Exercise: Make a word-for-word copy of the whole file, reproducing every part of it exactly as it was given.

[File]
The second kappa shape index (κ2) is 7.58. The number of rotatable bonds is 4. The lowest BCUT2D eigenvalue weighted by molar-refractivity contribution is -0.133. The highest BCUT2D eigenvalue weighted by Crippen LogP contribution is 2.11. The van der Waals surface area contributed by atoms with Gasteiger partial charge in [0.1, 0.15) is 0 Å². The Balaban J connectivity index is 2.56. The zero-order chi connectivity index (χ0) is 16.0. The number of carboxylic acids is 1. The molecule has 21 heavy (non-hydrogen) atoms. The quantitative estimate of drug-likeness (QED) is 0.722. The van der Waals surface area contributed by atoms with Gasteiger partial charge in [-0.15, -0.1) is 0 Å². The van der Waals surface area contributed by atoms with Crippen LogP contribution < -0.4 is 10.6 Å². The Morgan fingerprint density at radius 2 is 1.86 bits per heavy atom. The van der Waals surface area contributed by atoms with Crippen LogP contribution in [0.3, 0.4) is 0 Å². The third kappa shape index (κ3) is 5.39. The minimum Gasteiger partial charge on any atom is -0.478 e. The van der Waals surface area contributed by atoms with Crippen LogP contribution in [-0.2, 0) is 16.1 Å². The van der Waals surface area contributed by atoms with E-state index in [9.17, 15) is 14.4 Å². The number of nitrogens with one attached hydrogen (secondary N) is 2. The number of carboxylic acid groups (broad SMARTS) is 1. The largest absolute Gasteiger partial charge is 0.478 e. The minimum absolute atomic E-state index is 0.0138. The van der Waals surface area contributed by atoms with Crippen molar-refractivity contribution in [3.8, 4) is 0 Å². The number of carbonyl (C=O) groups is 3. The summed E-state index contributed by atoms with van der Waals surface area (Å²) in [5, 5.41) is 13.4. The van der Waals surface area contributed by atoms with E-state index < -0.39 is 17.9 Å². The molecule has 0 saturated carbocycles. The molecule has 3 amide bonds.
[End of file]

The second kappa shape index (κ2) is 7.58. The number of rotatable bonds is 4. The lowest BCUT2D eigenvalue weighted by molar-refractivity contribution is -0.133. The highest BCUT2D eigenvalue weighted by Crippen LogP contribution is 2.11. The van der Waals surface area contributed by atoms with Gasteiger partial charge in [0.1, 0.15) is 0 Å². The Balaban J connectivity index is 2.56. The zero-order chi connectivity index (χ0) is 16.0. The number of carboxylic acids is 1. The molecule has 21 heavy (non-hydrogen) atoms. The quantitative estimate of drug-likeness (QED) is 0.722. The van der Waals surface area contributed by atoms with Gasteiger partial charge in [-0.15, -0.1) is 0 Å². The van der Waals surface area contributed by atoms with Crippen LogP contribution < -0.4 is 10.6 Å². The Morgan fingerprint density at radius 2 is 1.86 bits per heavy atom. The van der Waals surface area contributed by atoms with Crippen LogP contribution in [0.3, 0.4) is 0 Å². The third kappa shape index (κ3) is 5.39. The minimum Gasteiger partial charge on any atom is -0.478 e. The van der Waals surface area contributed by atoms with Crippen LogP contribution in [-0.2, 0) is 16.1 Å². The van der Waals surface area contributed by atoms with E-state index in [9.17, 15) is 14.4 Å². The number of nitrogens with one attached hydrogen (secondary N) is 2. The number of carboxylic acid groups (broad SMARTS) is 1. The largest absolute Gasteiger partial charge is 0.478 e. The minimum absolute atomic E-state index is 0.0138. The van der Waals surface area contributed by atoms with Crippen molar-refractivity contribution in [3.8, 4) is 0 Å². The number of carbonyl (C=O) groups is 3. The summed E-state index contributed by atoms with van der Waals surface area (Å²) in [5, 5.41) is 13.4. The van der Waals surface area contributed by atoms with E-state index < -0.39 is 17.9 Å². The molecule has 0 saturated carbocycles. The molecule has 3 amide bonds.